Mobility is transforming the delivery of cleaning services

While mobile devices have empowered field service workers for more than a decade, the cleaning industry has been slow to adopt mobile phones within its workforce.

But over the last few years, the pace of mobile adoption is suddenly increasing, and the cleaning companies that are leading the way are reaping the rewards.

Using mobile devices to manage cleaning services offers a range of business benefits, from reporting efficiency and improved compliance, to streamlined communication and enhanced employee safety.

In fact, at Toronto Airport, Canadian facilities management provider Dexterra saved up to 100 hours per week using a mobile solution that replaces paper record-keeping and automates reporting.

So, what’s driving a sudden increase in the adoption of mobile phones? Cleaners are becoming more comfortable using mobile apps as part of their work.

Buyers of cleaning services are demanding detailed and real-time reporting from their providers, and cleaning companies realise that the benefits of implementing mobile solutions far outweigh the costs.

How are mobile devices used in the delivery of cleaning services? The way value is derived usually varies depending on the type of cleaning contract.

For instance, there is a strong focus on risk minimisation in retail contracts through real-time tracking of cleaning rotations and reporting of slip hazards such as spills.

Small sensors called Bluetooth beacons work in tandem with a mobile application to monitor when toilets and food courts are cleaned and automatically raise alerts if rotations are missed. Suppose a cleaner identifies a hazard such as a spill.

In that case, the cleaner can use the mobile application to log a record and include photos that demonstrate the risk has been eliminated.

The data generated from these interactions plays a vital role in reducing public liability claims costs typical in large retail contracts.

In healthcare settings, managing variable cleaning tasks such as patient room turnover and providing verifiable reporting that supports accreditation requirements is critical.

Using mobile devices and Bluetooth beacons, help desk operators can see cleaners’ real-time location and use this data to more efficiently allocate cleaning tasks.

When a task is assigned to a cleaner, the cleaner is immediately notified via a mobile application. The cleaner can update the task’s status giving the help desk full visibility of all work in progress.

The use of data to inform the help desk, plus automated mobile workflows, results in a much more efficient, reliable and compliant cleaning operation.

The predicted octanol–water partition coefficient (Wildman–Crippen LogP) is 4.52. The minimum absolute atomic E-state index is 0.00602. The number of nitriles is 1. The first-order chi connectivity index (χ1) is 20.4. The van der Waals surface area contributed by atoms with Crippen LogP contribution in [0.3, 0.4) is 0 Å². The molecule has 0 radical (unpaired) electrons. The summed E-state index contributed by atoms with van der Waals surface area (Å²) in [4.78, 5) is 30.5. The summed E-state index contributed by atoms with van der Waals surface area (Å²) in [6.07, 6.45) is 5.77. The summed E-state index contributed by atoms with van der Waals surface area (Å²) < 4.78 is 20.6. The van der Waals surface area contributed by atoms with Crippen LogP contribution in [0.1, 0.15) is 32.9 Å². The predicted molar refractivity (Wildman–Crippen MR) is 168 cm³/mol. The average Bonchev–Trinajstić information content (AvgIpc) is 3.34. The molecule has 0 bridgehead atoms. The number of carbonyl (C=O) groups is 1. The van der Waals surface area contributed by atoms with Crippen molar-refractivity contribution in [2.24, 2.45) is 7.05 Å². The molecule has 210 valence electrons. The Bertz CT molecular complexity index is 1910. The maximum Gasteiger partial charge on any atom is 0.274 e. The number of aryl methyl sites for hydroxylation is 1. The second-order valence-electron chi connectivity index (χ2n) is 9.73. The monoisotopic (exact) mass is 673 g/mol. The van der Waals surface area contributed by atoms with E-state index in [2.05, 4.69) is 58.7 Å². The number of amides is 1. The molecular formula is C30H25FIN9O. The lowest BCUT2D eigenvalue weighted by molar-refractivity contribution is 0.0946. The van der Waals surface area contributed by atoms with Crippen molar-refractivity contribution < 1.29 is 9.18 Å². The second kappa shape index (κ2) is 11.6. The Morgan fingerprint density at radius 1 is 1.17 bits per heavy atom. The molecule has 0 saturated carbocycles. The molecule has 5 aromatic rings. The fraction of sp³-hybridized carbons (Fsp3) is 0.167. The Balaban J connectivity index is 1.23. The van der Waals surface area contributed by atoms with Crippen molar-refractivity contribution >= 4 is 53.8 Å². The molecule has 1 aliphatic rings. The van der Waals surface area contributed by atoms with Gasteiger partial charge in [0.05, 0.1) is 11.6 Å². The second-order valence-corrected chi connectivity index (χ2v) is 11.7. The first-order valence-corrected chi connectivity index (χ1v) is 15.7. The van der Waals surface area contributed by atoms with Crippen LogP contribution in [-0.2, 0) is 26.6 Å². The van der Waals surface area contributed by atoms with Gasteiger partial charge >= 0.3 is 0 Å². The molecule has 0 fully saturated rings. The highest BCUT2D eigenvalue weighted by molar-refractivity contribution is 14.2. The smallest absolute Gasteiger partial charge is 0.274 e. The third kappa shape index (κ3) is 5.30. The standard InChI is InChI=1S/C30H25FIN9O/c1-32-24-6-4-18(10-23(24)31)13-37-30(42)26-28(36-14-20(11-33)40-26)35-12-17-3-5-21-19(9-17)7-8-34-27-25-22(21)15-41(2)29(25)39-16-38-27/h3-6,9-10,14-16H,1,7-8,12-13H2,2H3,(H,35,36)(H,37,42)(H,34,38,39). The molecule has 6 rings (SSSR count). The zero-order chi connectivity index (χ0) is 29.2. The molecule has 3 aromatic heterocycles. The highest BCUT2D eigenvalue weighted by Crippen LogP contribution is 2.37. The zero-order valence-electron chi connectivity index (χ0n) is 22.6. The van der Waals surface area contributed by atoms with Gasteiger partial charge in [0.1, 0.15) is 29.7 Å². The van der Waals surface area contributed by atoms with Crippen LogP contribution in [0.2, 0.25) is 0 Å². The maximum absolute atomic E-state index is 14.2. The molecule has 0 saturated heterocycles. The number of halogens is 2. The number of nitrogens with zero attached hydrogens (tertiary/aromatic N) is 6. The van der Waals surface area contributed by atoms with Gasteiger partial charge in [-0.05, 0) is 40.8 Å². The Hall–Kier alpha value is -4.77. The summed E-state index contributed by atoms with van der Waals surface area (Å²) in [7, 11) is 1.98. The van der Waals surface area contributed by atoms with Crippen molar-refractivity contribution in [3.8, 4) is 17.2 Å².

In large, distributed contracts such as retail banking or big-box retail, knowing the cleaner showed up and completed the required work is critical.

In this case, a virtual GPS perimeter, known as a geo-fence, can be set around each property with an associated service schedule. If the cleaner doesn’t start a shift on time, an exception is automatically raised and a manager is notified.

When a cleaner does show up, the mobile application automatically presents the tasks that need to be completed based on the time and location.

This data provides regional managers with the confidence that services have been delivered according to scope and allows them to manage contracts by exception. It also streamlines payroll administration by automating start and finish time collection.

These are just a few examples of how mobile devices can drive value within commercial cleaning contracts. In our experience working with some of Australia’s leading cleaning companies, we’ve seen firsthand how leveraging mobile devices can help win new contracts, retain existing contracts, improve compliance, drive efficiency and reduce risk.

The cleaning companies that adopt mobile technology generate a vast amount of valuable data that helps them understand their operations and make better decisions.

Given the tremendous benefits they offer, why aren’t all companies rushing to deploy mobile devices to their cleaning teams?

The most common objections we hear include it costs too much, cleaners don’t know how to use the apps, we can’t expect cleaners to use their phones for work or it’s too hard to change.

Firstly, the associated costs of rolling out and supporting a mobile-empowered workforce are insignificant to the costs of doing nothing.

We’ve seen how cleaning companies that have implemented mobile technology win contracts over their competitors.

Mobile technology also helps retain at-risk contracts and delivers enough efficiency gains to pay for itself many times over.

Secondly, let’s give cleaners the credit they deserve: they are capable of using mobile phones and applications. For the small proportion who are not tech-savvy, a small investment in training can solve any challenges.

Finally, we are transitioning into a world where it’s normal for employees to use their phones to conduct work. It has been happening in the corporate world for over a decade.

That said, it’s crucial to develop a clear mobile device use policy, cover any costs related to mobile usage and set expectations at the time of employment.

If you’re a cleaning company considering implementing a mobile solution to manage your workforce, now is the time to do it.

A global pandemic has only accelerated the need to give your customers the confidence that cleaning services have been delivered on time and according to scope.

The cleaning companies that adopt a mobile-first strategy are going to be the winners in the future.

Ben Howden, is director of growth – APAC, TEAM Software. He can be reached at

This article first appeared in INCLEAN NZ magazine 

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